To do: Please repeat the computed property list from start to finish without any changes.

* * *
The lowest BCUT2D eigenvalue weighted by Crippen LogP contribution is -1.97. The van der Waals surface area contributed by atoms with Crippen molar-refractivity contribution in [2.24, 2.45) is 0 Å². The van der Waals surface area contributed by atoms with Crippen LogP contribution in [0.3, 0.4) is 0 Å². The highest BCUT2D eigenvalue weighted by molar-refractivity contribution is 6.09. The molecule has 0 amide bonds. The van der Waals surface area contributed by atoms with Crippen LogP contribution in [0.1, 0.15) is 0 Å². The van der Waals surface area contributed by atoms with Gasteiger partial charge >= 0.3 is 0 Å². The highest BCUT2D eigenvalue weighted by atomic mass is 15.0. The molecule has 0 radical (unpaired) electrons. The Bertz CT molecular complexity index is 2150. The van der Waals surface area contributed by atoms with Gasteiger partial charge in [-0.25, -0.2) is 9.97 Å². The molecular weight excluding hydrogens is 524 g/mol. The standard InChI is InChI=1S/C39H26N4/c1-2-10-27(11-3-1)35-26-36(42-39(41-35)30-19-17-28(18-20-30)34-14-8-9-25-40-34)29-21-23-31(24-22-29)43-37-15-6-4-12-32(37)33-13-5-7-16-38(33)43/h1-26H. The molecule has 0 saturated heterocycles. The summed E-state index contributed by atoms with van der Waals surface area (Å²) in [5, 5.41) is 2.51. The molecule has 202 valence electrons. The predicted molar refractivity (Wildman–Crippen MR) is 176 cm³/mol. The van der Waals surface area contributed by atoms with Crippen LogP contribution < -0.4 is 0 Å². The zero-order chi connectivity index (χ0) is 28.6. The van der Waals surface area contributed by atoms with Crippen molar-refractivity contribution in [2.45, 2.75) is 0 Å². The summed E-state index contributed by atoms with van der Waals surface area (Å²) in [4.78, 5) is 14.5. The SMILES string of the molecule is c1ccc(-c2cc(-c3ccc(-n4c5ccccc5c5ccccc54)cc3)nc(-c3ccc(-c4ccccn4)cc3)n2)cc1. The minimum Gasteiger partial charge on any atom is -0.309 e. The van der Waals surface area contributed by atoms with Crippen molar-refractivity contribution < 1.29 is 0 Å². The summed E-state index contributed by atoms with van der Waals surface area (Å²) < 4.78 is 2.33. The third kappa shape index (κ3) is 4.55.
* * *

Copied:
The lowest BCUT2D eigenvalue weighted by Crippen LogP contribution is -1.97. The van der Waals surface area contributed by atoms with Crippen molar-refractivity contribution in [2.24, 2.45) is 0 Å². The van der Waals surface area contributed by atoms with Crippen LogP contribution in [0.3, 0.4) is 0 Å². The highest BCUT2D eigenvalue weighted by molar-refractivity contribution is 6.09. The molecule has 0 amide bonds. The van der Waals surface area contributed by atoms with Crippen LogP contribution in [0.1, 0.15) is 0 Å². The van der Waals surface area contributed by atoms with Gasteiger partial charge >= 0.3 is 0 Å². The highest BCUT2D eigenvalue weighted by atomic mass is 15.0. The molecule has 0 radical (unpaired) electrons. The Bertz CT molecular complexity index is 2150. The van der Waals surface area contributed by atoms with Gasteiger partial charge in [-0.25, -0.2) is 9.97 Å². The molecular weight excluding hydrogens is 524 g/mol. The standard InChI is InChI=1S/C39H26N4/c1-2-10-27(11-3-1)35-26-36(42-39(41-35)30-19-17-28(18-20-30)34-14-8-9-25-40-34)29-21-23-31(24-22-29)43-37-15-6-4-12-32(37)33-13-5-7-16-38(33)43/h1-26H. The molecule has 0 saturated heterocycles. The summed E-state index contributed by atoms with van der Waals surface area (Å²) in [5, 5.41) is 2.51. The molecule has 202 valence electrons. The predicted molar refractivity (Wildman–Crippen MR) is 176 cm³/mol. The van der Waals surface area contributed by atoms with Crippen LogP contribution < -0.4 is 0 Å². The zero-order chi connectivity index (χ0) is 28.6. The van der Waals surface area contributed by atoms with Crippen molar-refractivity contribution in [2.45, 2.75) is 0 Å². The summed E-state index contributed by atoms with van der Waals surface area (Å²) in [4.78, 5) is 14.5. The SMILES string of the molecule is c1ccc(-c2cc(-c3ccc(-n4c5ccccc5c5ccccc54)cc3)nc(-c3ccc(-c4ccccn4)cc3)n2)cc1. The minimum Gasteiger partial charge on any atom is -0.309 e. The van der Waals surface area contributed by atoms with Crippen molar-refractivity contribution < 1.29 is 0 Å². The summed E-state index contributed by atoms with van der Waals surface area (Å²) < 4.78 is 2.33. The third kappa shape index (κ3) is 4.55.